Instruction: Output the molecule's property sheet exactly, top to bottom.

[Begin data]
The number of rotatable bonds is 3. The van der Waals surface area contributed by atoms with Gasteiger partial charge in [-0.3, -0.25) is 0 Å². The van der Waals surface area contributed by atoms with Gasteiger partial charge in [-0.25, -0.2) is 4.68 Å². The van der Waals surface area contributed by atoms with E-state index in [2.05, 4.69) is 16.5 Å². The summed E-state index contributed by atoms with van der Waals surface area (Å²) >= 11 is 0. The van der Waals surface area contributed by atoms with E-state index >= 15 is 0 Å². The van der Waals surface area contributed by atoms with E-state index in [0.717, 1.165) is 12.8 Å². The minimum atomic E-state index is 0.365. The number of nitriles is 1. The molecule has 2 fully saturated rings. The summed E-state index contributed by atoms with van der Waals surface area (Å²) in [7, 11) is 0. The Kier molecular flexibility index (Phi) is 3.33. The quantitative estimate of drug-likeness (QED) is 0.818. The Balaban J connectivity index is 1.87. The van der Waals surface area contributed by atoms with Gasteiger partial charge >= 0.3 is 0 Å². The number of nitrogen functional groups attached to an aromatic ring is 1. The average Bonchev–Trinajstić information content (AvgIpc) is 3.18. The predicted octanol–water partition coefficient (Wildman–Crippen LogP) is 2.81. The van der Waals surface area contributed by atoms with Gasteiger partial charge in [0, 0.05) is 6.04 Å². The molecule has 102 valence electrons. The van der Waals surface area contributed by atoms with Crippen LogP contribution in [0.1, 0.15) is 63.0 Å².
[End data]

The number of rotatable bonds is 3. The van der Waals surface area contributed by atoms with Gasteiger partial charge in [-0.3, -0.25) is 0 Å². The van der Waals surface area contributed by atoms with Gasteiger partial charge in [-0.25, -0.2) is 4.68 Å². The van der Waals surface area contributed by atoms with E-state index in [2.05, 4.69) is 16.5 Å². The summed E-state index contributed by atoms with van der Waals surface area (Å²) >= 11 is 0. The van der Waals surface area contributed by atoms with E-state index >= 15 is 0 Å². The van der Waals surface area contributed by atoms with E-state index in [0.717, 1.165) is 12.8 Å². The minimum atomic E-state index is 0.365. The number of nitriles is 1. The molecule has 2 fully saturated rings. The summed E-state index contributed by atoms with van der Waals surface area (Å²) in [7, 11) is 0. The Kier molecular flexibility index (Phi) is 3.33. The quantitative estimate of drug-likeness (QED) is 0.818. The Balaban J connectivity index is 1.87. The van der Waals surface area contributed by atoms with Gasteiger partial charge >= 0.3 is 0 Å². The number of nitrogen functional groups attached to an aromatic ring is 1. The average Bonchev–Trinajstić information content (AvgIpc) is 3.18. The predicted octanol–water partition coefficient (Wildman–Crippen LogP) is 2.81. The van der Waals surface area contributed by atoms with Gasteiger partial charge in [0, 0.05) is 6.04 Å². The molecule has 102 valence electrons. The van der Waals surface area contributed by atoms with Crippen LogP contribution in [0.1, 0.15) is 63.0 Å².